Peer-to-peer transactions can take place in a number of different ways. The most conventional method is for a recipient to provide the Public Key of their Bitcoin wallet or keychain, where a sender then directs an allocation of bitcoin to that address. After a usual fifteen minute wait, the transaction will have been “confirmed” and the transfer will reflect in the wallets of both parties and on the Blockchain.
Other peer-to-peer parties and platforms do exist. As the process of transferring Bitcoin involves trust, cryptocurrency meetups have been known to happen wherein transacting parties meet face-to-face to conduct the transfer either in person or as part of a group.
Some services have further emerged to facilitate this transaction, and help secure trust by placing funds in escrow until the transaction has concluded in full.
The price of purchasing bitcoin through these means can vary. Some sellers may request a fee for privacy or convenience above and beyond the prices listed on exchanges, or the conversion may be decided on prior to or during a meeting.
A relatively new way of buying bitcoin is by way of an ATM, which may already be present in your home city.
Bitcoin ATM machines typically charge a ‘commission’ fee from three to eight percent above and beyond a traditional exchange price. While that might be an expensive, bitcoin ATMs usually provide the most private way to settle a purchase.
To use a bitcoin ATM, users typically insert either cash or a debit/credit card into the system and scan a QR code found within a mobile wallet on their smartphone of choice. The ATM then prints a paper receipt containing codes and instructions that direct a user to transfer their newly purchased bitcoin to their mobile wallet.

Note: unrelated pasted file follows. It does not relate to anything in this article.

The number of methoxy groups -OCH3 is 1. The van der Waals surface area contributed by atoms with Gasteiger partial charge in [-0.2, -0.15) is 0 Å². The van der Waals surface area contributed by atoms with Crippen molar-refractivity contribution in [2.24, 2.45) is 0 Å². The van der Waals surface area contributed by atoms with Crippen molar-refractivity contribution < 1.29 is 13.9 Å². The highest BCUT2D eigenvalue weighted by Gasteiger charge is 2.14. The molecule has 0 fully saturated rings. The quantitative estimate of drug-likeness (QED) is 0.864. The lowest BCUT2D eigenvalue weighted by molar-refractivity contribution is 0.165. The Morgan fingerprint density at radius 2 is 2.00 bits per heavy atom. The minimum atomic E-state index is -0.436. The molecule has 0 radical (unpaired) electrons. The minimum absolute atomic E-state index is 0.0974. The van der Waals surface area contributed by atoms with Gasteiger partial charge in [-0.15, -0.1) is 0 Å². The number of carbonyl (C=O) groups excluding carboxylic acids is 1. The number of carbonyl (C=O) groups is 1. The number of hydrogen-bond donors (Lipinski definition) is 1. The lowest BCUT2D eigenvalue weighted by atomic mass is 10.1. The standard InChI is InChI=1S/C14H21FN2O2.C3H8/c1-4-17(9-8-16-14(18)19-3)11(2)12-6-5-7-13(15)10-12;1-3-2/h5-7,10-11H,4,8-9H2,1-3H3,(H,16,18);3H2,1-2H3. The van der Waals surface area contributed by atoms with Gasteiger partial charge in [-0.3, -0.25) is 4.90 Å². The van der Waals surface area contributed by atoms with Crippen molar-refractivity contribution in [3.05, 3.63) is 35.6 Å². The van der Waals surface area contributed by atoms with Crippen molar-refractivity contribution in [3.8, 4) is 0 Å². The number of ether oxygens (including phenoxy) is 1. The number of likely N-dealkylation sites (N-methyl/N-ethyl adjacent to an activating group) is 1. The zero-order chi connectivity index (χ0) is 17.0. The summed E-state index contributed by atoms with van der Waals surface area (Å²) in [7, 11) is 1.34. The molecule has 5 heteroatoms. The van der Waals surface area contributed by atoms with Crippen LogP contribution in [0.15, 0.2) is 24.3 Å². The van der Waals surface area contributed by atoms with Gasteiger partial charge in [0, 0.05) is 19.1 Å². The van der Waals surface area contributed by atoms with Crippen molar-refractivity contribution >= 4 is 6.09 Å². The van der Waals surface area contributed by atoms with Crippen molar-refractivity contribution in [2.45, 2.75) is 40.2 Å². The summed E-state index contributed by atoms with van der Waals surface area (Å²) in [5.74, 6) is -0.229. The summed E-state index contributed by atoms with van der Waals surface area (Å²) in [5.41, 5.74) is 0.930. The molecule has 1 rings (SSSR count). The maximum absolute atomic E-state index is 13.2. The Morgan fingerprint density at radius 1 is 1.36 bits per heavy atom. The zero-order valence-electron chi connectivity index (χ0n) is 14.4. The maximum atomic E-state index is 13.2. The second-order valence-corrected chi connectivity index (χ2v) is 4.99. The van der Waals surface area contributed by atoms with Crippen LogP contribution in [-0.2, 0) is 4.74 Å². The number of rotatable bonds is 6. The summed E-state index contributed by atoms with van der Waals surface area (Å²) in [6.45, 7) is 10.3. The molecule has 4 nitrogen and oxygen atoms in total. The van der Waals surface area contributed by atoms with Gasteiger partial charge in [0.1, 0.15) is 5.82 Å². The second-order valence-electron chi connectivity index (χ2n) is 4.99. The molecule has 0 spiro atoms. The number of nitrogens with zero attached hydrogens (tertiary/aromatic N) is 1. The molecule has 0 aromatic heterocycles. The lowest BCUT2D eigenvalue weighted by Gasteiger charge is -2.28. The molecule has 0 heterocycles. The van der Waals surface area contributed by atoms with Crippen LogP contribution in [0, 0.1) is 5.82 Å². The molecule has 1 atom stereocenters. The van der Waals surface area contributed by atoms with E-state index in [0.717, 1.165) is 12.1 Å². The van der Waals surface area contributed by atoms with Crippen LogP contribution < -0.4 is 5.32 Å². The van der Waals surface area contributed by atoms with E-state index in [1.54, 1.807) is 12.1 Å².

How does Bitcoin trading work?
Bitcoin trading usually takes place through an exchange, which is a platform where traders can set ‘orders’ to purchase or sell bitcoin at certain prices.
Exchanges typically list a ‘high’ and ‘low’ amount for bitcoin or other cryptocurrencies; this reflects either the lowest or highest value that one whole bitcoin has sold for in a twenty-four hour period.
On an exchange, traders willing to transact signal their intent to ‘buy’ or ‘sell’. Respectively, this enables a trader to either signal how many bitcoins they are willing to buy or sell and for what amount in fiat currency.
Two types of orders exist; namely, limit orders and market orders.
Limit orders allow traders to set their own price for bitcoin regardless of whether it is higher or lower than the accepted market value. The interested seller can meet these orders as they see fit, and their willingness to do so is entirely at their own discretion.
Market orders provide traders with a means to quickly purchase an allocation of bitcoins that best matching order available on the exchange – meaning that users effectively purchase bitcoins at the present price on an exchange.
When a trader confirms either of these orders, the transaction is scheduled to occur and once it has been mined (which usually takes fifteen minutes or more, depending on the number of unverified transactions on the Blockchain) the allocated bitcoin is transferred from one party to another.
Purchased bitcoin remains on the exchange until traders elect to dispatch the funds to a bitcoin wallet or keychain of their choice.
It is important to note that the security of exchanges varies – and, as such, they represent an enticing target for hackers looking to steal cryptocurrencies. A wise policy is to use a strong password and to secure one’s account with two-factor authentication.
In part nine of our Bitcoin Basics series, we’ll be unpacking how you can secure and store your bitcoin.